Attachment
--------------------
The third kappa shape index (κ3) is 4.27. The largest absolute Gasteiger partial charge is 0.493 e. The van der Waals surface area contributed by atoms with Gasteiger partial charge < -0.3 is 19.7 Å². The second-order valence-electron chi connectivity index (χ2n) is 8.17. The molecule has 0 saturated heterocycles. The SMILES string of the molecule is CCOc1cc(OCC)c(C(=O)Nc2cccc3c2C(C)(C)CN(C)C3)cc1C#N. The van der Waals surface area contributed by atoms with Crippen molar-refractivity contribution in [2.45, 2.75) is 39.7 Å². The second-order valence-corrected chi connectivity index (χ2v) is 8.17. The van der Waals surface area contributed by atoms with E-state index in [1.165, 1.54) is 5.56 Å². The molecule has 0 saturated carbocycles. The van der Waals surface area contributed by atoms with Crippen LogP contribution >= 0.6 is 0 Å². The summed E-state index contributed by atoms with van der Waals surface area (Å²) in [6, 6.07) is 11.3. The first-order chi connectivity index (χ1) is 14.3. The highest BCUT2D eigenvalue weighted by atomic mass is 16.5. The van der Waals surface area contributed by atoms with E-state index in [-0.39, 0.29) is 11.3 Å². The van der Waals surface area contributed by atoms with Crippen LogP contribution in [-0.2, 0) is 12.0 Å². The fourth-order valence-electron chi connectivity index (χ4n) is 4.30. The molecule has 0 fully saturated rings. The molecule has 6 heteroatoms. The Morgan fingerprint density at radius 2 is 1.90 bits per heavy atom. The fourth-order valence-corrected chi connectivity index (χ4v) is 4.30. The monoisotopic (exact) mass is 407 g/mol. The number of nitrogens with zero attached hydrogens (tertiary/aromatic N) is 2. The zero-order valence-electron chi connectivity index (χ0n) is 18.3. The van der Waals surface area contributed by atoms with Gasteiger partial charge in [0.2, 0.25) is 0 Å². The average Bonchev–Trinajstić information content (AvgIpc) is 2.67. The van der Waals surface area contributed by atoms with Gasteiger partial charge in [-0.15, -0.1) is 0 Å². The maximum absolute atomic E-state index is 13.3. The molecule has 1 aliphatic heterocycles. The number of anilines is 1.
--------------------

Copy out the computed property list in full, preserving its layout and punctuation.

The third kappa shape index (κ3) is 4.27. The largest absolute Gasteiger partial charge is 0.493 e. The van der Waals surface area contributed by atoms with Gasteiger partial charge < -0.3 is 19.7 Å². The second-order valence-electron chi connectivity index (χ2n) is 8.17. The molecule has 0 saturated heterocycles. The SMILES string of the molecule is CCOc1cc(OCC)c(C(=O)Nc2cccc3c2C(C)(C)CN(C)C3)cc1C#N. The van der Waals surface area contributed by atoms with Crippen molar-refractivity contribution in [2.45, 2.75) is 39.7 Å². The second-order valence-corrected chi connectivity index (χ2v) is 8.17. The van der Waals surface area contributed by atoms with E-state index in [1.165, 1.54) is 5.56 Å². The molecule has 0 saturated carbocycles. The van der Waals surface area contributed by atoms with Crippen LogP contribution >= 0.6 is 0 Å². The summed E-state index contributed by atoms with van der Waals surface area (Å²) in [6, 6.07) is 11.3. The first-order chi connectivity index (χ1) is 14.3. The highest BCUT2D eigenvalue weighted by atomic mass is 16.5. The van der Waals surface area contributed by atoms with E-state index in [-0.39, 0.29) is 11.3 Å². The van der Waals surface area contributed by atoms with Crippen LogP contribution in [-0.2, 0) is 12.0 Å². The fourth-order valence-electron chi connectivity index (χ4n) is 4.30. The molecule has 0 fully saturated rings. The molecule has 6 heteroatoms. The Morgan fingerprint density at radius 2 is 1.90 bits per heavy atom. The fourth-order valence-corrected chi connectivity index (χ4v) is 4.30. The monoisotopic (exact) mass is 407 g/mol. The number of nitrogens with zero attached hydrogens (tertiary/aromatic N) is 2. The zero-order valence-electron chi connectivity index (χ0n) is 18.3. The van der Waals surface area contributed by atoms with Gasteiger partial charge in [0.2, 0.25) is 0 Å². The average Bonchev–Trinajstić information content (AvgIpc) is 2.67. The van der Waals surface area contributed by atoms with Gasteiger partial charge in [-0.15, -0.1) is 0 Å². The maximum absolute atomic E-state index is 13.3. The molecule has 1 aliphatic heterocycles. The number of anilines is 1.